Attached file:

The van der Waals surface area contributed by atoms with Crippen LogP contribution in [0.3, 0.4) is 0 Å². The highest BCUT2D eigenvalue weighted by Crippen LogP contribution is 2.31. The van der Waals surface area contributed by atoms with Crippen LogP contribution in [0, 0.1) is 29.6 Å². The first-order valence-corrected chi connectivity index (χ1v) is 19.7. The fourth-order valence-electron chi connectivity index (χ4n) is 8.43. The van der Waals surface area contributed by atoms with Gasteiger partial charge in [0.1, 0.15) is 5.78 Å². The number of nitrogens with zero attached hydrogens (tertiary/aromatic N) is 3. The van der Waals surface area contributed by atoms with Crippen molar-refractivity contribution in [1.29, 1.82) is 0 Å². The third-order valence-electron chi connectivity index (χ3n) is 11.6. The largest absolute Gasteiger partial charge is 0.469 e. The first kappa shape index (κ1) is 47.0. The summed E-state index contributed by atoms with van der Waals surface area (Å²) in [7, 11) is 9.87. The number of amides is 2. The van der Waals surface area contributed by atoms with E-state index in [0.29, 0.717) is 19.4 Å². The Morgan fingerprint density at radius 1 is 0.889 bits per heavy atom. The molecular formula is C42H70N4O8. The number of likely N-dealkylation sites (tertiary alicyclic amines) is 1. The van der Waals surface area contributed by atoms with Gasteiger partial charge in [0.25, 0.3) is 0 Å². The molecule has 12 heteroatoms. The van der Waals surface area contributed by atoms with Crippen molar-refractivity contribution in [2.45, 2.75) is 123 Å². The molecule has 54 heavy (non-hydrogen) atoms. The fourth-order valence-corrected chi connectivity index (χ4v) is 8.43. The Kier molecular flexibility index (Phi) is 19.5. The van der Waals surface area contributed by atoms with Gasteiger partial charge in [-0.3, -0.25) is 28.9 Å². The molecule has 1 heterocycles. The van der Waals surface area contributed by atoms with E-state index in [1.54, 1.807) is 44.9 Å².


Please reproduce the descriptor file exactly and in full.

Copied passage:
The van der Waals surface area contributed by atoms with Crippen LogP contribution in [0.3, 0.4) is 0 Å². The highest BCUT2D eigenvalue weighted by Crippen LogP contribution is 2.31. The van der Waals surface area contributed by atoms with Crippen LogP contribution in [0, 0.1) is 29.6 Å². The first-order valence-corrected chi connectivity index (χ1v) is 19.7. The fourth-order valence-electron chi connectivity index (χ4n) is 8.43. The van der Waals surface area contributed by atoms with Gasteiger partial charge in [0.1, 0.15) is 5.78 Å². The number of nitrogens with zero attached hydrogens (tertiary/aromatic N) is 3. The van der Waals surface area contributed by atoms with Crippen molar-refractivity contribution in [1.29, 1.82) is 0 Å². The third-order valence-electron chi connectivity index (χ3n) is 11.6. The largest absolute Gasteiger partial charge is 0.469 e. The first kappa shape index (κ1) is 47.0. The summed E-state index contributed by atoms with van der Waals surface area (Å²) in [7, 11) is 9.87. The number of amides is 2. The van der Waals surface area contributed by atoms with E-state index in [0.29, 0.717) is 19.4 Å². The Morgan fingerprint density at radius 1 is 0.889 bits per heavy atom. The molecular formula is C42H70N4O8. The number of likely N-dealkylation sites (tertiary alicyclic amines) is 1. The van der Waals surface area contributed by atoms with Gasteiger partial charge in [0.25, 0.3) is 0 Å². The molecule has 12 heteroatoms. The van der Waals surface area contributed by atoms with Crippen molar-refractivity contribution in [2.45, 2.75) is 123 Å². The molecule has 54 heavy (non-hydrogen) atoms. The fourth-order valence-corrected chi connectivity index (χ4v) is 8.43. The Kier molecular flexibility index (Phi) is 19.5. The van der Waals surface area contributed by atoms with Gasteiger partial charge in [-0.3, -0.25) is 28.9 Å². The molecule has 1 heterocycles. The van der Waals surface area contributed by atoms with E-state index in [1.54, 1.807) is 44.9 Å².